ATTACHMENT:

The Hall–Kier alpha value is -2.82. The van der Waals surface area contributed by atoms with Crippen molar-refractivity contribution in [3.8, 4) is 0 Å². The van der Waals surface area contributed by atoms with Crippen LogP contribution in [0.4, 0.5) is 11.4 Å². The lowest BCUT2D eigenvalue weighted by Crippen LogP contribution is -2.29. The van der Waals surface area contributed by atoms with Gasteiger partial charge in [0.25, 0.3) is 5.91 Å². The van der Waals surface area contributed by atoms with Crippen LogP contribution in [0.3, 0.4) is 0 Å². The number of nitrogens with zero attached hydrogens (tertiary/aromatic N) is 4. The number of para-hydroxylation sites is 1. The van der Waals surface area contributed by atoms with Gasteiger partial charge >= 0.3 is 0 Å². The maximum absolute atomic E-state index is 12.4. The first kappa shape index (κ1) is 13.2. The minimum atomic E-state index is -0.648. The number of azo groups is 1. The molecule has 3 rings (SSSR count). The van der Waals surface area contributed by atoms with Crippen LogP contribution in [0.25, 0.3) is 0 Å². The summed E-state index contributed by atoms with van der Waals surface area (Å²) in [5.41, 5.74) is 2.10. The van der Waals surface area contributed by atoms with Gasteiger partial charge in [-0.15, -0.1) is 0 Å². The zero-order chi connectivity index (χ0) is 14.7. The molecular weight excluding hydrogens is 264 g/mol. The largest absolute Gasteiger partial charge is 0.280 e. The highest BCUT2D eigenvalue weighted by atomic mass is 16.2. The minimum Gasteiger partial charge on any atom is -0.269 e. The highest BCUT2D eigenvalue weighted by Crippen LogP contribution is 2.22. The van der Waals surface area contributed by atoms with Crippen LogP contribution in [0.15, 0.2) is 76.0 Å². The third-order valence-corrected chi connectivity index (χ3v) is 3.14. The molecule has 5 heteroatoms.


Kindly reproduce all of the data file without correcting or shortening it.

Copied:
The Hall–Kier alpha value is -2.82. The van der Waals surface area contributed by atoms with Crippen molar-refractivity contribution in [3.8, 4) is 0 Å². The van der Waals surface area contributed by atoms with Crippen LogP contribution in [0.4, 0.5) is 11.4 Å². The lowest BCUT2D eigenvalue weighted by Crippen LogP contribution is -2.29. The van der Waals surface area contributed by atoms with Gasteiger partial charge in [0.25, 0.3) is 5.91 Å². The van der Waals surface area contributed by atoms with Crippen LogP contribution in [0.3, 0.4) is 0 Å². The number of nitrogens with zero attached hydrogens (tertiary/aromatic N) is 4. The number of para-hydroxylation sites is 1. The van der Waals surface area contributed by atoms with Gasteiger partial charge >= 0.3 is 0 Å². The maximum absolute atomic E-state index is 12.4. The first kappa shape index (κ1) is 13.2. The minimum atomic E-state index is -0.648. The number of azo groups is 1. The molecule has 3 rings (SSSR count). The van der Waals surface area contributed by atoms with Crippen LogP contribution in [0.25, 0.3) is 0 Å². The summed E-state index contributed by atoms with van der Waals surface area (Å²) in [5.41, 5.74) is 2.10. The van der Waals surface area contributed by atoms with Gasteiger partial charge in [-0.15, -0.1) is 0 Å². The zero-order chi connectivity index (χ0) is 14.7. The molecular weight excluding hydrogens is 264 g/mol. The largest absolute Gasteiger partial charge is 0.280 e. The highest BCUT2D eigenvalue weighted by atomic mass is 16.2. The minimum Gasteiger partial charge on any atom is -0.269 e. The highest BCUT2D eigenvalue weighted by Crippen LogP contribution is 2.22. The van der Waals surface area contributed by atoms with Crippen LogP contribution in [0.15, 0.2) is 76.0 Å². The third-order valence-corrected chi connectivity index (χ3v) is 3.14. The molecule has 5 heteroatoms.